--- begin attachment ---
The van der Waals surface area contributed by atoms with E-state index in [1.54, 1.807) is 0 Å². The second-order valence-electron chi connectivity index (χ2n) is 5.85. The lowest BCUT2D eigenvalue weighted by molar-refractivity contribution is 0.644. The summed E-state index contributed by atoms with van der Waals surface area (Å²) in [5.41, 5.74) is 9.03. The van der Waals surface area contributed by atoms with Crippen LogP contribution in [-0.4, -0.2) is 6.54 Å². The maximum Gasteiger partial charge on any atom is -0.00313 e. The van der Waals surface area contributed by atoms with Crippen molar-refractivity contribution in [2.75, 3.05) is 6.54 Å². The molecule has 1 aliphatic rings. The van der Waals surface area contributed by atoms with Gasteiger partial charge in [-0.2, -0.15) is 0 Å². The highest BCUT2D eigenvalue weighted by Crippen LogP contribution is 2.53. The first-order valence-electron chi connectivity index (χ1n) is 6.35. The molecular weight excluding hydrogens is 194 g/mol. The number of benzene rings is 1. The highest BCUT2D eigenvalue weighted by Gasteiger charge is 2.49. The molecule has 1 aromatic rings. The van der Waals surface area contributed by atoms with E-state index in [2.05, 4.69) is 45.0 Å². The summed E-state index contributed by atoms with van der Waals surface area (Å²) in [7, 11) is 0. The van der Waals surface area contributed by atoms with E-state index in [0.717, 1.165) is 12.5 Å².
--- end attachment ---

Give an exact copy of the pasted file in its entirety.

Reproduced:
The van der Waals surface area contributed by atoms with E-state index in [1.54, 1.807) is 0 Å². The second-order valence-electron chi connectivity index (χ2n) is 5.85. The lowest BCUT2D eigenvalue weighted by molar-refractivity contribution is 0.644. The summed E-state index contributed by atoms with van der Waals surface area (Å²) in [5.41, 5.74) is 9.03. The van der Waals surface area contributed by atoms with Crippen LogP contribution in [-0.4, -0.2) is 6.54 Å². The maximum Gasteiger partial charge on any atom is -0.00313 e. The van der Waals surface area contributed by atoms with Crippen molar-refractivity contribution in [2.75, 3.05) is 6.54 Å². The molecule has 1 aliphatic rings. The van der Waals surface area contributed by atoms with Gasteiger partial charge in [-0.2, -0.15) is 0 Å². The highest BCUT2D eigenvalue weighted by Crippen LogP contribution is 2.53. The first-order valence-electron chi connectivity index (χ1n) is 6.35. The molecular weight excluding hydrogens is 194 g/mol. The number of benzene rings is 1. The highest BCUT2D eigenvalue weighted by Gasteiger charge is 2.49. The molecule has 1 aromatic rings. The van der Waals surface area contributed by atoms with E-state index in [2.05, 4.69) is 45.0 Å². The summed E-state index contributed by atoms with van der Waals surface area (Å²) in [7, 11) is 0. The van der Waals surface area contributed by atoms with E-state index in [0.717, 1.165) is 12.5 Å².